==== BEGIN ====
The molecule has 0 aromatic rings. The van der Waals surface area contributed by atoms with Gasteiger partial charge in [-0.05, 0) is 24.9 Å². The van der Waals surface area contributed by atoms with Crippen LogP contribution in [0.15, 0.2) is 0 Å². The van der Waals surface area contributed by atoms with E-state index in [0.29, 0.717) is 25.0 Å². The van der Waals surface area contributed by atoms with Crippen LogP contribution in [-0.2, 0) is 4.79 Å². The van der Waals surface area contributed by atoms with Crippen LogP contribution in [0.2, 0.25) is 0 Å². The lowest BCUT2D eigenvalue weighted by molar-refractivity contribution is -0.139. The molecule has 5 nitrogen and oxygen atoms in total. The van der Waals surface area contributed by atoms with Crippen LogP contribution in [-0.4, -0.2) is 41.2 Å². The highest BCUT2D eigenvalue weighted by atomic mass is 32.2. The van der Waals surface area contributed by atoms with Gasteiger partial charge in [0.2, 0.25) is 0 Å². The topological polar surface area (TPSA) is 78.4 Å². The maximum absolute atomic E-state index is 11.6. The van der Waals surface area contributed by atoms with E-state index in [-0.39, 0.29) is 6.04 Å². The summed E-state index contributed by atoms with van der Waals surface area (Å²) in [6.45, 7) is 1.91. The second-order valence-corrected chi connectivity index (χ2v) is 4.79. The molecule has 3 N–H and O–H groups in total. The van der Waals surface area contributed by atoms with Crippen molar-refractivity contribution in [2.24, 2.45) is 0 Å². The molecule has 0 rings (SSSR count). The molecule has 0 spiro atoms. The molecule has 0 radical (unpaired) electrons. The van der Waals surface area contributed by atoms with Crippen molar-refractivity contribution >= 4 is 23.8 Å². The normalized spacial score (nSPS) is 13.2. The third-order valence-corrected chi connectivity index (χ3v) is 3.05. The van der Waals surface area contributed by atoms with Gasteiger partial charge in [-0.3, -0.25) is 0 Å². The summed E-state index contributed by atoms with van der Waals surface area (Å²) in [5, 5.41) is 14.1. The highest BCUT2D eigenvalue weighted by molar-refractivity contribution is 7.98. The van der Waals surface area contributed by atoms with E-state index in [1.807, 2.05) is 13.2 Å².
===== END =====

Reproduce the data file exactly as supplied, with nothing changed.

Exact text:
The molecule has 0 aromatic rings. The van der Waals surface area contributed by atoms with Gasteiger partial charge in [-0.05, 0) is 24.9 Å². The van der Waals surface area contributed by atoms with Crippen LogP contribution in [0.15, 0.2) is 0 Å². The van der Waals surface area contributed by atoms with E-state index in [0.29, 0.717) is 25.0 Å². The van der Waals surface area contributed by atoms with Crippen LogP contribution in [-0.2, 0) is 4.79 Å². The van der Waals surface area contributed by atoms with Crippen LogP contribution in [0.2, 0.25) is 0 Å². The lowest BCUT2D eigenvalue weighted by molar-refractivity contribution is -0.139. The molecule has 5 nitrogen and oxygen atoms in total. The van der Waals surface area contributed by atoms with Crippen LogP contribution in [-0.4, -0.2) is 41.2 Å². The highest BCUT2D eigenvalue weighted by atomic mass is 32.2. The van der Waals surface area contributed by atoms with Gasteiger partial charge in [0.2, 0.25) is 0 Å². The topological polar surface area (TPSA) is 78.4 Å². The maximum absolute atomic E-state index is 11.6. The van der Waals surface area contributed by atoms with E-state index in [-0.39, 0.29) is 6.04 Å². The summed E-state index contributed by atoms with van der Waals surface area (Å²) in [6.45, 7) is 1.91. The second-order valence-corrected chi connectivity index (χ2v) is 4.79. The molecule has 3 N–H and O–H groups in total. The van der Waals surface area contributed by atoms with Crippen molar-refractivity contribution in [2.24, 2.45) is 0 Å². The molecule has 0 rings (SSSR count). The molecule has 0 spiro atoms. The molecule has 0 radical (unpaired) electrons. The van der Waals surface area contributed by atoms with Crippen molar-refractivity contribution >= 4 is 23.8 Å². The normalized spacial score (nSPS) is 13.2. The third-order valence-corrected chi connectivity index (χ3v) is 3.05. The van der Waals surface area contributed by atoms with Gasteiger partial charge in [-0.3, -0.25) is 0 Å². The summed E-state index contributed by atoms with van der Waals surface area (Å²) in [5, 5.41) is 14.1. The highest BCUT2D eigenvalue weighted by molar-refractivity contribution is 7.98. The van der Waals surface area contributed by atoms with E-state index in [1.807, 2.05) is 13.2 Å².